“Antiques Roadshow Effect” and a Flea-Market Renoir

You may have heard the story:

A lucky woman finds a painting with a gold frame in a box of goods at a remote flea market in Harper’s Ferry, West Virginia.  She purchases the whole lot for $7.  The painting slides around in the back of her car for a while.  It spends a stint in her backyard shed.  Two years go by, and on a hunch, she decides to see if the painting with “RENOIR” on the frame is the real deal.  She carries it in a plastic bag to a local auction house where they tell the lucky woman that she may soon become $100,000 richer.

Once Potomack Company Auctioneers released that they were selling a “lost” work by French Impressionist Pierre-Auguste Renoir, the news spread like wildfire.  Newspapers including the Washington Post, the Wall Street Journal, and even as far as Al-Jazeera and the UK’s The Guardian and Daily Mail.  Though the lucky woman wished to remain anonymous, news of her story was the talk of the town.

The Flea Market Renoir

And for good reason!  What better story than a woman unwittingly stumbling upon a treasure?  The story had an “Antiques Roadshow” quality to it.  The woman had been living with a lost masterpiece without even knowing it!

But things weren’t like they originally seemed.

On September 27, 2012 just before the painting was to go on sale at Potomack Auctions, The Washington Post published an article titled “Flea-market Renoir allegedly was stolen from a Baltimore museum; auction canceled”.  The FBI quickly seized the work and began investigating the auction house and the now-unlucky lady. The BMA is still feeling the fallout.

Why did the story garner so much national and international attention?  Why were we so fascinated by the prospect of finding the diamond ring in the hay pile?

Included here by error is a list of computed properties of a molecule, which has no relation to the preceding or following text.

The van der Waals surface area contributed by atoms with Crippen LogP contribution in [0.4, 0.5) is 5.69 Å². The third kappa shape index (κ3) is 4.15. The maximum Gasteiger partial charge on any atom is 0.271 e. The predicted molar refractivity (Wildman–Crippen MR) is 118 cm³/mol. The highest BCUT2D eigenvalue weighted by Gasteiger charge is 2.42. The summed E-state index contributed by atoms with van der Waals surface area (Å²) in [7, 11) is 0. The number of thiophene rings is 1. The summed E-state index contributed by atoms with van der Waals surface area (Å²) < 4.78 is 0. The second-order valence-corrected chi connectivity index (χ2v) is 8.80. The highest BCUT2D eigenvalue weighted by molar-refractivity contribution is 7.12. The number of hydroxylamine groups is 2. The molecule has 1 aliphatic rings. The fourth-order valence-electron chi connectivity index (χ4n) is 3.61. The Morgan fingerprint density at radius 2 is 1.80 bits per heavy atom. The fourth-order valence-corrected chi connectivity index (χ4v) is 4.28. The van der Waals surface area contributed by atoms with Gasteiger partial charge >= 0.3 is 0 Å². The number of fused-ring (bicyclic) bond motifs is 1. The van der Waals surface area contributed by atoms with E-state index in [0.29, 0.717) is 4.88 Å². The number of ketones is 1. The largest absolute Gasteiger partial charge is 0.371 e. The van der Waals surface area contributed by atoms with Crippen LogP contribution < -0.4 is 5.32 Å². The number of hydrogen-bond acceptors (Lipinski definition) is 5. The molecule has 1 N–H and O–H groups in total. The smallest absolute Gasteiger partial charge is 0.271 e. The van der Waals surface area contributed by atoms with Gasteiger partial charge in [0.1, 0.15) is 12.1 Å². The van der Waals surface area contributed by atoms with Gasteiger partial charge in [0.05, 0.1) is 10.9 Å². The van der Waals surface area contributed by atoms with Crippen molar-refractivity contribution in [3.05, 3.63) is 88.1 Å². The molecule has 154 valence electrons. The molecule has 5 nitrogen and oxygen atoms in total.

It may have something to do with what could be called the “Antiques Roadshow effect.”  Antiques Roadshow has now begun its 13th year on the air and remains one of PBS’s most popular shows.  For anyone who hasn’t seen it, the set-up is similar to what is described above (without the twist ending). A naive person brings an item that they purchased on the cheap or inherited long ago.  They sit across from an expert who explains the piece, often telling the clueless person what they have.  Then there is the big reveal generally phrased like “Taking to account the pristine condition and extreme rarity of this item, I would give an insurance value of between $10,000 and $15,000.” Then, the now-enlightened owner rejoices, and they cut to the next vignette.

Here is a fairly typical example.

Antiques Roadshow EffectHaving worked in an auction house, I can\’t tell you the number of times my colleagues and I hear discussion of Antiques Roadshow as mentioned in a previous post.  People seem to have really latched on to the idea of having a diamond hidden somewhere in their home.  As an auction professional, we want nothing more than for this to be true, but it rarely is.  We love finding the gems just as much, and really that\’s what keeps the auction business afloat.
What do you think about the “Antiques Roadshow effect”?  Has Antiques Roadshow changed the way you look at objects either in your home or while antiquing?  Do you have a story about finding a diamond in the rough?
About Rebecca McCormick
Rebecca H. McCormick is working on her MA in History of Decorative Arts. She is a Collector’s Series Auction cataloger at Quinn’s Auction Galleries. She has worked at the Texas Historical Commission and The Textile Museum in Washington, D.C. She received her BA in History and Art History from St. Edward’s University in Austin, Texas. She lives in Vienna, Virginia with her husband and their two cats.

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